Romney Punts on Religion, also Punts Non-believers

Earlier today, I mused about whether Mormon candidate Mitt Romney would emphasize the distinction between government office and religious practice or simply cheer on the religious right as a distraction from his theological indiscretions. Turns out that he decided to rather incoherently just do both, apparent contradictions be damned. And it also turns out that what I expected might be an interesting and authentic political moment was just plain trite and insulting, as usual.

His convictions will inform his decisions… but apparently only for show, never in any significant way that might scare people off. Religious beliefs are really really important… but their particular content is apparently irrelevant. He will be true to the beliefs of his forefathers… but what that entails is apparently up your (hopefully optimistic) imagination.

Essentially, Romney played the Kennedy card without really understanding the values that made Kennedy’s declaration meaningful. And, hot off his recent declaration that Muslims should not expect place in his administration, he apparently decided that a few casually ignorant swipes at non-believers would shore up his religious credentials better than any attempt to explain his own beliefs.

The biggest such religious right red meat moment was when he declared that “freedom requires religion, just as religion requires freedom.” A claim that he justified with the sort of scatterbrained logic we’ve come to expect from amateur theologists:

“Freedom opens the windows of the soul so that man can discover his most profound beliefs and commune with God.”

Uh, ok: and how again does any of that mean that freedom (which was just being discussed as a political, not philosophical, idea) requires religion? Is the point supposed to be that atheists cannot truly be free: that our tiny “soul windows” are closed? That our beliefs and convictions aren’t profound, or at least that we’re ignorant of them? I’d be more irritated with those apparent implications if I thought that anyone had thought this flowery pabulum through aside from just liking the sound of it.

What remains irritating, however, is the continuing gross misrepresentation of what “Secularism” and the Separation of Church and State are all about.

Romney said he thought some have taken the idea of separation of church and state beyond its original meaning by trying to remove any acknowledgment of God from the public arena.

“It is as if they are intent on establishing a new religion in America — the religion of secularism. They are wrong,” he said.

Are secularists really trying to remove God from the public arena? It really depends on what you mean by “public.” To some, it generally means things that fall under government activity: the government should not be in the religious business. To others, however, it means civil society as a whole: anything ordinary citizens do and say or put up on their front lawns in public. Secularism is almost entirely about the former meaning. But by exploiting this ambiguity, people like Romney can dishonestly imply (without quite outright lying) that secularists are out to rid private individuals from their rights of public religious expression. Given that most secularists would lay down their lives defending those rights to free expression and freedom of religion, however, claiming that we’re the biggest threat to these rights is nothing short of vile.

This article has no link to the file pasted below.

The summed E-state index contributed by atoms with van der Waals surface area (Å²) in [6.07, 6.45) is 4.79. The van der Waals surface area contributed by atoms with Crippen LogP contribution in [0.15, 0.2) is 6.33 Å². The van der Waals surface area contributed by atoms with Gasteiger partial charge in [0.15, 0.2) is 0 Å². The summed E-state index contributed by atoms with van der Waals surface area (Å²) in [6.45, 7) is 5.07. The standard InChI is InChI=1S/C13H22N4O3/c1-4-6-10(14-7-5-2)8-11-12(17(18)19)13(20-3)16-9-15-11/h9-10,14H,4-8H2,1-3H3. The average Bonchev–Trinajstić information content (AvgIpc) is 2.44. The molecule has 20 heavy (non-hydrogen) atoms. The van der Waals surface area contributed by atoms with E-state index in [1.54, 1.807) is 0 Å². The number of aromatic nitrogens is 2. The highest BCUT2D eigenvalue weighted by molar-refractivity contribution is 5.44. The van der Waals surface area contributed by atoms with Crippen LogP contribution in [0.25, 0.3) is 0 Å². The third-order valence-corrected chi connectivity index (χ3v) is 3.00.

Secularism is not a religion. It’s a legal and political framework, not a belief system. And, ironically, the whole point of this framework is to enhance and respect religious freedom, not restrict it. It’s a set of rules laid down in order to make the playing field open and equal for all points of view. Claiming that secularism is a religion is like claiming that a buffet is forced feeding. It’s basically claiming that if Christianity in particular doesn’t get special government goodies and shout outs, that this somehow is a boon to non-belief. That’s utter nonsense.

And a man who cannot understand that, or who at least won’t be honest about it, is either intellectually or ethically unfit to be President. No matter what else he believes.

5 Responses to Romney Punts on Religion, also Punts Non-believers

  1. Bug Girl says:

    My soul window always has cluster flies banging around it.

    But maybe that’s just me.

  2. Bad says:

    My dog likes to stick his head out of my soul window when I drive.

  3. […] find solid evidence that evil atheists like Dawkins want to purge our culture of religion just like Mitt Romney and Neuhaus warned us: “So, yes, I like singing carols along with everybody else. I’m […]

  4. […] criticized Romney’s original speech way back when, and I’m not sure I see this quote as really addressing some of the intellectual ickyness […]

  5. Bad says:

    WILLEM: I’ve locked your post in a non-approval state for two reasons:

    1) Don’t post in all caps
    2) Your comment didn’t really have anything to do with the subject of this post: Mitt Romney’s speech about religion in politics. Screaming about Dawkins and priests abusing children is close, but no cigar.

    You’re welcome to make your case for why your post was on topic, but, honestly #1 is annoying enough that maybe you should consider re-writing your thoughts entirely.

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